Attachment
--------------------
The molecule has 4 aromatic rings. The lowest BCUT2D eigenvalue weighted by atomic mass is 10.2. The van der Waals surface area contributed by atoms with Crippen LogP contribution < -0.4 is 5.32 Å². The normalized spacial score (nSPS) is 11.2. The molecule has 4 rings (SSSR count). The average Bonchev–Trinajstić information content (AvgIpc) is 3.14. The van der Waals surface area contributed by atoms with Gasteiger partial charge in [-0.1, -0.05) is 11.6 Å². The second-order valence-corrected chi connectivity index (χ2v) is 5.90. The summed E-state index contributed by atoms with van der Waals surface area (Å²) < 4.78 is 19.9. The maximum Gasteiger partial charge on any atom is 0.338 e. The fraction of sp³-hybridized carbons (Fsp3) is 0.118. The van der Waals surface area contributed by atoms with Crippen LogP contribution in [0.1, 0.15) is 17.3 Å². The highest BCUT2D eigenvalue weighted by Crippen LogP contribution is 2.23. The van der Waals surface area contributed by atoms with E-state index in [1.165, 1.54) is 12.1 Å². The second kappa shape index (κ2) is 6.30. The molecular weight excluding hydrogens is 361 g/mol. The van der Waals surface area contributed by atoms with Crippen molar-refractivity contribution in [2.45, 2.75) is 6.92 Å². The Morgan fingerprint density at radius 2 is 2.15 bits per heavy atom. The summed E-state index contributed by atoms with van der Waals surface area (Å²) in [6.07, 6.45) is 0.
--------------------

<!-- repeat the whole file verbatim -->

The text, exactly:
The molecule has 4 aromatic rings. The lowest BCUT2D eigenvalue weighted by atomic mass is 10.2. The van der Waals surface area contributed by atoms with Crippen LogP contribution < -0.4 is 5.32 Å². The normalized spacial score (nSPS) is 11.2. The molecule has 4 rings (SSSR count). The average Bonchev–Trinajstić information content (AvgIpc) is 3.14. The van der Waals surface area contributed by atoms with Gasteiger partial charge in [-0.1, -0.05) is 11.6 Å². The second-order valence-corrected chi connectivity index (χ2v) is 5.90. The summed E-state index contributed by atoms with van der Waals surface area (Å²) < 4.78 is 19.9. The maximum Gasteiger partial charge on any atom is 0.338 e. The fraction of sp³-hybridized carbons (Fsp3) is 0.118. The van der Waals surface area contributed by atoms with Crippen LogP contribution in [0.1, 0.15) is 17.3 Å². The highest BCUT2D eigenvalue weighted by Crippen LogP contribution is 2.23. The van der Waals surface area contributed by atoms with E-state index in [1.165, 1.54) is 12.1 Å². The second kappa shape index (κ2) is 6.30. The molecular weight excluding hydrogens is 361 g/mol. The van der Waals surface area contributed by atoms with Crippen molar-refractivity contribution in [2.45, 2.75) is 6.92 Å². The Morgan fingerprint density at radius 2 is 2.15 bits per heavy atom. The summed E-state index contributed by atoms with van der Waals surface area (Å²) in [6.07, 6.45) is 0.